Thou art Peter

John Hunwicke on an Orthodox view of papal primacy

D o you want to become a Roman Catholic? I don’t, and I doubt whether many readers of New Directions do. And I suspect our main reason is that — given all the aggravation we’ve had since 1992 from our critics and from the church’s establishment — if we had wanted to leave our beloved church, we would have done so a long time ago. The fact that we are still here, to the immense annoyance of so many, is proof of our loyalty to and affection for our own faith-history as Catholic Anglicans. But there is a different question to which I am convinced there is a different answer. Do you want Christian unity? My own answer to that is a fervent and very heart-felt Yes. When I was a student in the 1960s, we were all keen on it, and I still am. Since the 1960s the ARCIC group has worked wonders in explaining and clearing away the problems between ourselves and Rome. Our Lord prayed that all his followers might be one, and so it is a duty anyway. I may not want to ‘be a Roman Catholic’, but I do want to be an Anglican who is full communion with Rome. After all, half of all the Christians in the world are Roman Catholics. Also, I long to be at one with the Orthodox Christians, who make up around half the non-Roman Catholics in the world. I know that is not the end of a quest for unity, but to be under the same umbrella as three quarters of our fellow Christians would be a whopping great start.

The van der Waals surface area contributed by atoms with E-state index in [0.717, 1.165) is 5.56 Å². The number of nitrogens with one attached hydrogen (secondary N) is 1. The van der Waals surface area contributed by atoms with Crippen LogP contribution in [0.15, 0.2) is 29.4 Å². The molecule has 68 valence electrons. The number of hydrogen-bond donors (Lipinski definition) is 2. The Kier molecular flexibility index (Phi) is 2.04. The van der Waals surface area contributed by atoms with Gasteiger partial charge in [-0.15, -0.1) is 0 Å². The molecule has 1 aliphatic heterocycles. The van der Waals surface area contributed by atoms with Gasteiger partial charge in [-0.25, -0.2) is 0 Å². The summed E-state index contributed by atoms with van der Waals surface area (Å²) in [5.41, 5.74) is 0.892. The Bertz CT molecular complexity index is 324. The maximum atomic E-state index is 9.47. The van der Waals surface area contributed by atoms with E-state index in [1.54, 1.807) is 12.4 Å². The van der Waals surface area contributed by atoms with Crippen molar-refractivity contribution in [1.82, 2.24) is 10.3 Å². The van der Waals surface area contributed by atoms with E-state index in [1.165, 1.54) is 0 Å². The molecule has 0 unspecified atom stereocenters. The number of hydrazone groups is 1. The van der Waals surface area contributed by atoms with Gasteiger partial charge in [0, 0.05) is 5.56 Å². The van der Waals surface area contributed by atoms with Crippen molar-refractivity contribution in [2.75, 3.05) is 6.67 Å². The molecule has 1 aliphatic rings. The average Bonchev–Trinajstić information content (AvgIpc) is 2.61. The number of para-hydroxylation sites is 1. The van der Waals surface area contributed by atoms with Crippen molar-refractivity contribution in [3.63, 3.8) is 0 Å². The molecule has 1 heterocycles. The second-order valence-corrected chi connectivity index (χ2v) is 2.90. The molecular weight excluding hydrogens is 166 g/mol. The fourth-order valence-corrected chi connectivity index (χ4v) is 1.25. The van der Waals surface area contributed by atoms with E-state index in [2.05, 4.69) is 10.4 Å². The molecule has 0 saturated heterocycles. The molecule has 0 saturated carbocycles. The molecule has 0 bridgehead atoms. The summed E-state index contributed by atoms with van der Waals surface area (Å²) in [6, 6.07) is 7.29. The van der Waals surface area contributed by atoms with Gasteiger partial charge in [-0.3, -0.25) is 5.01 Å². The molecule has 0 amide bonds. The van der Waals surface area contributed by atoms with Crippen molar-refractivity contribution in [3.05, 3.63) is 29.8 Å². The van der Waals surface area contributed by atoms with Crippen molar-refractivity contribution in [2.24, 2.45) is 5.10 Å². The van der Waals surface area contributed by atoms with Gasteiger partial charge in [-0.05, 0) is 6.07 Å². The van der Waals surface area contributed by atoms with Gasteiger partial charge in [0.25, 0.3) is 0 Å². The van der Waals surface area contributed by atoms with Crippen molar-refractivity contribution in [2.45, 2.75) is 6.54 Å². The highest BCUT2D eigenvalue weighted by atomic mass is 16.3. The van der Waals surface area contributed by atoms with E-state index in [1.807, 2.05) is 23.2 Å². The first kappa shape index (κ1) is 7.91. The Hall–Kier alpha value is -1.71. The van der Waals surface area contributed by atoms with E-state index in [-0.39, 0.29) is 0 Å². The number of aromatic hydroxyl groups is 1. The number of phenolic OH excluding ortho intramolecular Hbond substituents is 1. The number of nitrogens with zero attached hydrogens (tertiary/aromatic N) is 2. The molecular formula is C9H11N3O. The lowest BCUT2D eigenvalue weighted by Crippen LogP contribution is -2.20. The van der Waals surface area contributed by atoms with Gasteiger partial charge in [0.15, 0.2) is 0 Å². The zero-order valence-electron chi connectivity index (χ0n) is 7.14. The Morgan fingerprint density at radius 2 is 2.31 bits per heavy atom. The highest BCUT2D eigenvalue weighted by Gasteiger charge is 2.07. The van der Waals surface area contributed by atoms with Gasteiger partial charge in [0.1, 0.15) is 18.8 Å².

Cranks and Heretics

That is why I have read with growing enthusiasm a book by a distinguished Orthodox theologian, Olivier Clement, who teaches at the Institute of St Sergius in Paris (You are Peter An Orthodox Theologian’s Reflection on the Exercise of Papal Primacy). Not that I agree with everything it says — indeed, I think there are one or two howlers in it. But rather than picking on details, I want to celebrate so much that is positive in it, and commend it to fellow Anglicans who may perhaps still feel that there is a ‘problem’ about papal jurisdiction. Because I think there is a problem about the papacy, but not for Anglicans like us and not really for Orthodox like Clement. To be crude and brief: ARCIC recommends to us ‘a universal primacy [of the pope]

at the service of universal communion’. But when there are parts of the Anglican Communion prepared to smash anything in their determination to promote the ‘ordination of women’ and ‘gay marriages’, the thought that everybody would accept a pope who could say ‘such-and-such would fracture universal communion and so you can’t do it’ is a sheer fantasy. But we, surely, would welcome a papal authority which could restrain the

cranks and the heretics. And that is precisely how John Paul II and Cardinal Ratzinger (don’t believe the journalistic establishment, the ‘liberal’ Catholics, and their hysterical rantings) see the papal office; not inventing new doctrines but restraining error so as to preserve unity. So I welcome the attitude of Clement: ‘the role of Rome, its petrine charism, is therefore to keep watch over the communion of the local churches, to prevent them from breaking away, to intervene at the request of any one of them (as at Corinth in 96 or again around 170), to serve as a point of reference to anyone seeking insertion in one of the most prestigious of the apostolic traditions’. Exactly.

 

Greek fathers